Miki Dora "2002 Surf Pioneer"
PHOTO: Courtesy of LeRoy Grannis (Hanging 5 at Malibu)
One of surfing's original superstars, Mickey Dora grew up in the shadows of Hollywood while surfing at his favorite haunt Malibu. Beginning in the 1950s, he led a regular band of surfers who's notoriety rose with the publication of the book Gidget and the subsequent movie.
Dora was considered of the best surfers in the world during his era. His light-on-his-feet approach and subtle rhythmic adjustments made on the wave — as well as a mat of black chest hair — earned him the nickname “Da Cat.”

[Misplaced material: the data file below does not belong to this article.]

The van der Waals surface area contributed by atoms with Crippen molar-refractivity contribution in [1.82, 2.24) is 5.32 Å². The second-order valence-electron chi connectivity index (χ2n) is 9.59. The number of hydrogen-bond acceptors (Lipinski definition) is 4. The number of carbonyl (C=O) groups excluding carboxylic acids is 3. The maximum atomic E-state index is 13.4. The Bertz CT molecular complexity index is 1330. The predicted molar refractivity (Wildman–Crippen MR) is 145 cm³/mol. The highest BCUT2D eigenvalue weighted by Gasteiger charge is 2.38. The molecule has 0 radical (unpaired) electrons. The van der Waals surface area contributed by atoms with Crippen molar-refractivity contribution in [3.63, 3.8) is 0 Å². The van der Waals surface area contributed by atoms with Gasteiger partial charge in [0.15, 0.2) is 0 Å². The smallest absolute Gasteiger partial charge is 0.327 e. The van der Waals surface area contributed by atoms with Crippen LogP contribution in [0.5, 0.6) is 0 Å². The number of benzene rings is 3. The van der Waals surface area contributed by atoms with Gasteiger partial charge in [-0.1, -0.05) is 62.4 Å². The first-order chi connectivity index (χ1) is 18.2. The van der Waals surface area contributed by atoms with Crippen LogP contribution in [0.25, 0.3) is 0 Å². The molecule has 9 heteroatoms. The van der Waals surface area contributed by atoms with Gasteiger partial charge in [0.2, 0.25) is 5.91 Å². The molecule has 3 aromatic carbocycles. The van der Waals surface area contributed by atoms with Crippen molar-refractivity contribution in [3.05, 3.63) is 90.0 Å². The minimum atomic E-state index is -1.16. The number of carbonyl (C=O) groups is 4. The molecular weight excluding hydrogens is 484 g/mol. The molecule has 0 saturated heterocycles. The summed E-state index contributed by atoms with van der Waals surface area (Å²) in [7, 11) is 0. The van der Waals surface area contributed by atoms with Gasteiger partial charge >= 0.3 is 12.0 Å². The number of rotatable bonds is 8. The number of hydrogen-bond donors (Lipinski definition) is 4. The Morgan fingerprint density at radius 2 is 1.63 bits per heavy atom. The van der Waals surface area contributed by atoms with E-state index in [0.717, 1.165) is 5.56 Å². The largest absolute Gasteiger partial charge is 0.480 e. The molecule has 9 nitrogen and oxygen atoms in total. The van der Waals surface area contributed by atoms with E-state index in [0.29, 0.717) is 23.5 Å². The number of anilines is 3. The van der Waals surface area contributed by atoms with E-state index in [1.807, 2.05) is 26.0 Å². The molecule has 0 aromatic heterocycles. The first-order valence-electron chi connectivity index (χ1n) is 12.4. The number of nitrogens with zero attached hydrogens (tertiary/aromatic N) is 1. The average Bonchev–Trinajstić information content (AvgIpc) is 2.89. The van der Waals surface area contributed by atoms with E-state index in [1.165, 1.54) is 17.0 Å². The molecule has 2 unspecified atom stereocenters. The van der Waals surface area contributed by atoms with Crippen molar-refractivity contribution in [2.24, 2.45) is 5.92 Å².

Always seeming to spark controversy and mischief, Dora pretty much disappeared from public eye in the '70s, roaming the world, riding waves and establishing a folklore of Dora sightings. He made one final, grand public appearance in the 1990 film Surfers: The Movie. And, in the early-‘90s, asked to be referred to as Miki rather than Mickey, based on the spelling of his given birth name Miklos.
He passed away in 2002 from cancer in California, after having spent the last years in Guethary, France, a European surfing mecca.